The character of a place, its identity, and its people’s sense of rootedness are shaped by interactions within the place and with other places. This duality affects livability. In addition, places evolve over time, so connections across time are also important. The connection between Northam in 2001 and Northam in 1990 may be as important as the one between Northam in 2001 and Southam in 2001. One of the most important aspects of time is the considerable inertia (or path dependence) in urban settings, economic specialization, socioeconomic composition, institutions, and other characteristics of places.
These relationships can be described and analyzed in many different ways. No single way is completely satisfactory; everyone must draw artificial boundaries in order to describe the relationships between and among places. As already mentioned, place involves both territory and people. Another complication is that every person inhabits not a single place but a variety of places, not only over his or her lifetime, as is obvious, but also at any given moment. This phenomenon is due to the fact that people interact with the environment and with other people at many different scales simultaneously—in the home, the neighborhood, the town or city, the county, the state, the nation, and beyond.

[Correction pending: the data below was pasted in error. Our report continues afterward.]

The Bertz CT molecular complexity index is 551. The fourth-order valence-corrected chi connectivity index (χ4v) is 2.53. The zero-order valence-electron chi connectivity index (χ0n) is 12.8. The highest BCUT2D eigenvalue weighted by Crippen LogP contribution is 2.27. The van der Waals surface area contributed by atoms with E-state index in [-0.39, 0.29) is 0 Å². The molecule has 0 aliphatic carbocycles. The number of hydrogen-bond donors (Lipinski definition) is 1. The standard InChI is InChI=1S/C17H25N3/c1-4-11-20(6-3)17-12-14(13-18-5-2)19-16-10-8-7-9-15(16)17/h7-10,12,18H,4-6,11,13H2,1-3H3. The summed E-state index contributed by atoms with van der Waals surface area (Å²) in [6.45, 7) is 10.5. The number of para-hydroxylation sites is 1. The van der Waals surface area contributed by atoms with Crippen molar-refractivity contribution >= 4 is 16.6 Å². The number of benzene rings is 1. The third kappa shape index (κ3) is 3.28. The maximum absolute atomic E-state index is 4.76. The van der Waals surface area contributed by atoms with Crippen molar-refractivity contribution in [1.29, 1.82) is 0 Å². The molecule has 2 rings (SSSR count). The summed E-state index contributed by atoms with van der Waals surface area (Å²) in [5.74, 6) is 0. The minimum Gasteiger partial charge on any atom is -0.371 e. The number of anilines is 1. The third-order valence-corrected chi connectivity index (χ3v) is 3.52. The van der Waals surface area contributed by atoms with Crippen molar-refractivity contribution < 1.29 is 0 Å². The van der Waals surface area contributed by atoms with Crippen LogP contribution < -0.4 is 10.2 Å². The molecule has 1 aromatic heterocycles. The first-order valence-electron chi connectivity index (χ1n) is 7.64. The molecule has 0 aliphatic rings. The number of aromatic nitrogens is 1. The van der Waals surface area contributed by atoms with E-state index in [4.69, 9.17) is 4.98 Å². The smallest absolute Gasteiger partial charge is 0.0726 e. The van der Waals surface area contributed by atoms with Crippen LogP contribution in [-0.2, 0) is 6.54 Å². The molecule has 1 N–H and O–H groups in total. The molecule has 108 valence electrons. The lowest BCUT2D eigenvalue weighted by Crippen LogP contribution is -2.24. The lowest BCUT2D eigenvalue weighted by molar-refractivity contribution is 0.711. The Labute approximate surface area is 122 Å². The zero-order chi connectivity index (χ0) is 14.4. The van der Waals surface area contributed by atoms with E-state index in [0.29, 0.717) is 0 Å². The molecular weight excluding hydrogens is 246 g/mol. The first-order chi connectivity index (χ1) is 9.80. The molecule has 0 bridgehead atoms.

It is useful to think of “vertical” and “horizontal” characteristics of places, to use the language adopted by some geographers (NRC, 1997; Hanson, 1999). Vertical refers to interactions between people, and between people and environment, within the confines of a given spatial concentration of population, production, and consumption. The word vertical is perhaps not all that evocative, but it does connote the accumulation or piling up of effects in a defined piece of territory. On the other hand, horizontal refers to interactions between places in the flows of people, goods, capital, and information. Horizontal characteristics of a place reflect relations of trade, commuting, migration, and communication. The vertical and horizontal labels are occasionally used in this discussion, although scholars sometimes use the word “place” to mean vertical and
“space” to mean horizontal as shorthand expressions of these two different types of interactions.